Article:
|Year : 2021 | Volume
| Issue : 1 | Page : 66-70
Synergistic effect of cumin (Cuminum cyminum L.) decoction alongside with three-drug and four-drug treatment protocols on Helicobacter pylori eradication
Touraj Ahmadi-Jouybari1, Abbas Aghaei2, Mary Ataee1, Jafar Navabi1, Bita Anvari1, Hadi Ahmadi Jouybari3, Mohammad Bagher Majnooni4
1 Clinical Research Development Center, Imam Khomeini Hospital, Kermanshah University of Medical Sciences, Kermanshah, Iran
2 Social Determinants of Health Research Center, Research Institute for Health Development, Kurdistan University of Medical Sciences, Sanandaj, Iran
3 Infectious Disease and Tropical Medicine Center, Health Research Institute, Babol University of Medical Sciences, Babol, Iran
4 Student Research Committee, Kermanshah University of Medical Sciences, Kermanshah, Iran
|Date of Submission||31-Mar-2020|
|Date of Acceptance||08-Sep-2020|
|Date of Web Publication||31-May-2021|
Dr. Mohammad Bagher Majnooni
Student Research Committee, Kermanshah University of Medical Sciences, Kermanshah.
Source of Support: None, Conflict of Interest: None
Background: Helicobacter pylori is a major cause of peptic ulcer. On the other hand, cumin (Cuminum cyminum L.) is an effective medicinal plant for the treatment of gastrointestinal disease in traditional Persian medicine. This study aimed at investigating the synergistic effect of the decoction of cumin with the three- and four-drug protocols against H. pylori in patients with peptic ulcer. Patients with peptic ulcer infected with H. pylori were treated with cumin decoction, three- and four-drug protocols, and their co-administration to eradicate H. pylori. Materials and Methods: Patients were randomly divided into five groups, including group (1) omeprazole with cumin decoction, (2) cumin decoction with the three-protocol treatment, (3) cumin decoction with the four-drug protocol treatment, and (4 and 5) three- and four-drug protocols alone. The cumin fruit powder was given to patients in 3-g packages and decoction was prepared according to the traditional Iranian medicine guidelines. H. pylori eradication was measured by the 14C–urea breath test (14C-UBT) after 4 weeks of intervention. The Kolmogorov–Smirnov test, χ2 test, logistic regression, and ANOVA (SPSS, 11.5) were used for data analyses. Results: In total, 75 patients (48 male and 27 female patients) participated in this study. The results showed that eradication of H. pylori was observed in all five study groups. Eradication of H. pylori in cumin decoction with the three-drug protocol group was more than the other groups (85.72%), although this difference was not statistically significant. In addition, this eradication was 61.5% in the cumin + omeprazole group, while the H. pylori eradication rates for the three-drug and four-drug protocols were 77.8% and 58.33%, respectively. Conclusions: The results showed that decoction of cumin could be used as a complementary treatment alongside conventional medicine therapy to increase the H. pylori eradication.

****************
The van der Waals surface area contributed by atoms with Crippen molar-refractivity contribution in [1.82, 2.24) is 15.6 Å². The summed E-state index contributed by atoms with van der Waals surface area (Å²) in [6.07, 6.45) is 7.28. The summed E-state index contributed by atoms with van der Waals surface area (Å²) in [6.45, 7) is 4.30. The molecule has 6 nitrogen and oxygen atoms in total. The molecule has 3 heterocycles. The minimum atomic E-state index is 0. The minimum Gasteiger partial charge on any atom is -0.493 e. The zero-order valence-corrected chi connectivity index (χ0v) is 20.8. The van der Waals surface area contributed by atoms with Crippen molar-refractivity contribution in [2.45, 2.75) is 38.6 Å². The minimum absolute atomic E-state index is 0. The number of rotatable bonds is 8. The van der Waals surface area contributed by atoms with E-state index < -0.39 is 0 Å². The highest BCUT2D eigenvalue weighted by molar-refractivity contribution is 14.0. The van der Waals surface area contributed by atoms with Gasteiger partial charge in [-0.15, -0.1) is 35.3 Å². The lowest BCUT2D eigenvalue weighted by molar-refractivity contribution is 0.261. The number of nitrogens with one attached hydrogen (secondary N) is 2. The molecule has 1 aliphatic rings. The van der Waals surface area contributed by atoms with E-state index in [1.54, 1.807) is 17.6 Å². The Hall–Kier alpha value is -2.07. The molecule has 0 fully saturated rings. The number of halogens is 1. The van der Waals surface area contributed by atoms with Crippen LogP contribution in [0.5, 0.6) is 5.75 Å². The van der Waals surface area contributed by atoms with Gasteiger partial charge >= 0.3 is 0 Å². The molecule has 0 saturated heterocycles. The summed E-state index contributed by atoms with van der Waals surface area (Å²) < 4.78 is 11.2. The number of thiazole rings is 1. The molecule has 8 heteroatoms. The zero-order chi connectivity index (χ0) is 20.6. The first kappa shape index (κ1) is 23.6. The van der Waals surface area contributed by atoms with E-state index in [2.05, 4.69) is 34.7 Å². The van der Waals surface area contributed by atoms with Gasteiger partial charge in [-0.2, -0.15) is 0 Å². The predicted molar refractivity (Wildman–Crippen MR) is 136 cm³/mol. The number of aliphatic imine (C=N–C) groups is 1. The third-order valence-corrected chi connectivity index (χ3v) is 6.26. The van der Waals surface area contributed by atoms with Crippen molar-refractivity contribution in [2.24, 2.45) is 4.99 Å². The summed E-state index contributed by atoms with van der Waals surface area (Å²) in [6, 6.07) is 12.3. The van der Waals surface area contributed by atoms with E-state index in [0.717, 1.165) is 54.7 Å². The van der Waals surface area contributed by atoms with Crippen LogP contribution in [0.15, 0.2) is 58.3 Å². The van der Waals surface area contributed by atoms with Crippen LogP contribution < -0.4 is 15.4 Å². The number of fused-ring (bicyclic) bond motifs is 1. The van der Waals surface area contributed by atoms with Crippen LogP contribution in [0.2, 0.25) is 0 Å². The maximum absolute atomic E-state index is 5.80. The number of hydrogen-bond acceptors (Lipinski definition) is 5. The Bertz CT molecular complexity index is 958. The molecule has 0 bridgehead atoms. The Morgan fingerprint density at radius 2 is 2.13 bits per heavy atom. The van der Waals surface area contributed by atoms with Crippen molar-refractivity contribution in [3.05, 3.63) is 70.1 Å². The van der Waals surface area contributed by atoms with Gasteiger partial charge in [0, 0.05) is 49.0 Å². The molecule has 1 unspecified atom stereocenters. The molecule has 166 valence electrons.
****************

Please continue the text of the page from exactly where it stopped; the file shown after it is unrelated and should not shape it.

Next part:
Keywords: Cuminum cyminum L, four-drug treatment protocol, Helicobacter pylori eradication, peptic ulcer, three-drug treatment protocol